Writing about food allergies from a pediatric allergist's perspective

Food Allergy Research & Education (FARE)

AllergyHome is proud to present FARE. FARE is a 501(c)(3) not for profit organization that was formed from the merging of its founding organizations, Food Allergy & Anaphylaxis Network and the Food Allergy Initiative. FARE’s mission is to find a cure for food allergies, and to keep individuals with food allergies safe and included. Thank you FARE for posting!

Written by the FARE Team

Who is FARE?

Food Allergy Research & Education (FARE) is the leading nonprofit organization working on behalf of the 15 million Americans with food allergy, including all those at risk for life-threatening anaphylaxis. Last November, FARE marked its one-year anniversary, but our organization has the distinction and honor of being founded by legacy organizations – the Food Allergy & Anaphylaxis Network and the Food Allergy Initiative – that date back to the 1990s, giving us the benefit of having contributed to more than two decades of food allergy milestones.

Our (FARE’s)Mission

FARE’s mission is to find a cure for food allergies, and to keep individuals with food allergies safe and included.

FARE: Food Allergy ResearchWe are the largest private funder of research to find a cure, and we also provide evidence-based education and resources, undertake advocacy at all levels of government, and work to increase awareness of food allergies as a serious public health issue. We are deeply committed to every area of our mission and to supporting the food allergy community.

As we look to advance the field of food allergy research, our hope is to accelerate the development of treatments that will protect individuals with food allergies from life-threatening reactions. In 2013, FARE convened a Research Retreat to develop a strategic plan for the future of food allergy research. In collaboration with leading food allergy investigators, world-renowned scientists, senior government officials, representatives from the pharmaceutical and biotechnology industries, and food allergy advocates who attended the retreat, FARE developed A Vision and Plan for Food Allergy Research. This strategic plan sets forth the important work required to create a future in which life-threatening allergic reactions are a thing of the past. There is a significant amount of work to be done, but we are dedicated to going beyond simply funding promising therapies to truly shaping the way food allergy research is conducted in the United States to help improve the chances that promising treatments will become publicly available in a timely manner.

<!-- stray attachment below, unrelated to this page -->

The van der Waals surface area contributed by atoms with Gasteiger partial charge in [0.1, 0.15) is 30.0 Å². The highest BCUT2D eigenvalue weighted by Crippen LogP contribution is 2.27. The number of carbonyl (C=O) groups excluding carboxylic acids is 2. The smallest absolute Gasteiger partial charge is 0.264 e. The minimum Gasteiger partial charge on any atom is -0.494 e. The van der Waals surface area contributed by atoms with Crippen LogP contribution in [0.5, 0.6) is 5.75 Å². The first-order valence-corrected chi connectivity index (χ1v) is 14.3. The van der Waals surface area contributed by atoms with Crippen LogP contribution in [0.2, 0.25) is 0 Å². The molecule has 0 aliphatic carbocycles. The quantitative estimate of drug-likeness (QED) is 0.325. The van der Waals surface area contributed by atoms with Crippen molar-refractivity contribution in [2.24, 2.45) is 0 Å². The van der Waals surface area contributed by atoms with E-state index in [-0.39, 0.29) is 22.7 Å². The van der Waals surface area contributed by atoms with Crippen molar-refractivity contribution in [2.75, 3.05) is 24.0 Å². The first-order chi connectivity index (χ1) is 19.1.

In the meantime, we continue our work with passionate volunteers and members of the food allergy community to educate, advocate and raise awareness. FARE has developed a wealth of evidence-based resources designed to help families live well with food allergies. As the nation’s leading nonprofit dedicated to food allergies, we have the ability to create and execute national educational events, programs and initiatives that reach hundreds of thousands of families.

When we talk about food allergies, we drive home the point that food allergies are not only potentially life-threatening, but also life-altering. With this in mind, our resources are aimed at helping families manage food allergies at home, at school, in the workplace and while dining out or traveling – because we know that food allergies touch every aspect of life. Thanks to our generous supporters, we are able to provide a wide array of resources – below are just a few examples.


Highlighted Resources from FARE

FARE Field GuideLate in 2013, FARE launched “Your Food Allergy Field Guide,” a packet for individuals and families receiving a new food allergy diagnosis. In the last six months, more than 100,000 copies of the guide have been distributed to patients by allergists. We have provided a free digital version of this guide on our website and encourage anyone who is new to the world of food allergies to download the guide as a reference that they can use for years to come.